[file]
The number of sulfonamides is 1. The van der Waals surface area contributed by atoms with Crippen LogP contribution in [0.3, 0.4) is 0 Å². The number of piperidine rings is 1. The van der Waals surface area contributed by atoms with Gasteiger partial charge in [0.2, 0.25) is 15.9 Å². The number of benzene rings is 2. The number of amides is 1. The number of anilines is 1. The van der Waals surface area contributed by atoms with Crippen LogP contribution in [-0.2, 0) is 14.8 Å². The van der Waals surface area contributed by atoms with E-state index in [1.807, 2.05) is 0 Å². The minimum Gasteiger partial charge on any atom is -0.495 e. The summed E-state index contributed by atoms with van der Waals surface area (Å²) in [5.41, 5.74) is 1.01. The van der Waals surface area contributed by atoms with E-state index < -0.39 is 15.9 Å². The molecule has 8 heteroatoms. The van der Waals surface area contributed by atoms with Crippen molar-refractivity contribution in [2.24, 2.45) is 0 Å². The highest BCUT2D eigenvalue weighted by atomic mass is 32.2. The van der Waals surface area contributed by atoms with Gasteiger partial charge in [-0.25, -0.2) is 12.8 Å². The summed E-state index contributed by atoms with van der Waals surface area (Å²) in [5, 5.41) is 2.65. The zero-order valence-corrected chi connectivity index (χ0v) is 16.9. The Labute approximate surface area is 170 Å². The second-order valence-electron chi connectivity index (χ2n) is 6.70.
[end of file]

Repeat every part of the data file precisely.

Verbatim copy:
The number of sulfonamides is 1. The van der Waals surface area contributed by atoms with Crippen LogP contribution in [0.3, 0.4) is 0 Å². The number of piperidine rings is 1. The van der Waals surface area contributed by atoms with Gasteiger partial charge in [0.2, 0.25) is 15.9 Å². The number of benzene rings is 2. The number of amides is 1. The number of anilines is 1. The van der Waals surface area contributed by atoms with Crippen LogP contribution in [-0.2, 0) is 14.8 Å². The van der Waals surface area contributed by atoms with E-state index in [1.807, 2.05) is 0 Å². The minimum Gasteiger partial charge on any atom is -0.495 e. The summed E-state index contributed by atoms with van der Waals surface area (Å²) in [5.41, 5.74) is 1.01. The van der Waals surface area contributed by atoms with E-state index < -0.39 is 15.9 Å². The molecule has 8 heteroatoms. The van der Waals surface area contributed by atoms with Crippen molar-refractivity contribution in [2.24, 2.45) is 0 Å². The highest BCUT2D eigenvalue weighted by atomic mass is 32.2. The van der Waals surface area contributed by atoms with Gasteiger partial charge in [-0.25, -0.2) is 12.8 Å². The summed E-state index contributed by atoms with van der Waals surface area (Å²) in [5, 5.41) is 2.65. The zero-order valence-corrected chi connectivity index (χ0v) is 16.9. The Labute approximate surface area is 170 Å². The second-order valence-electron chi connectivity index (χ2n) is 6.70.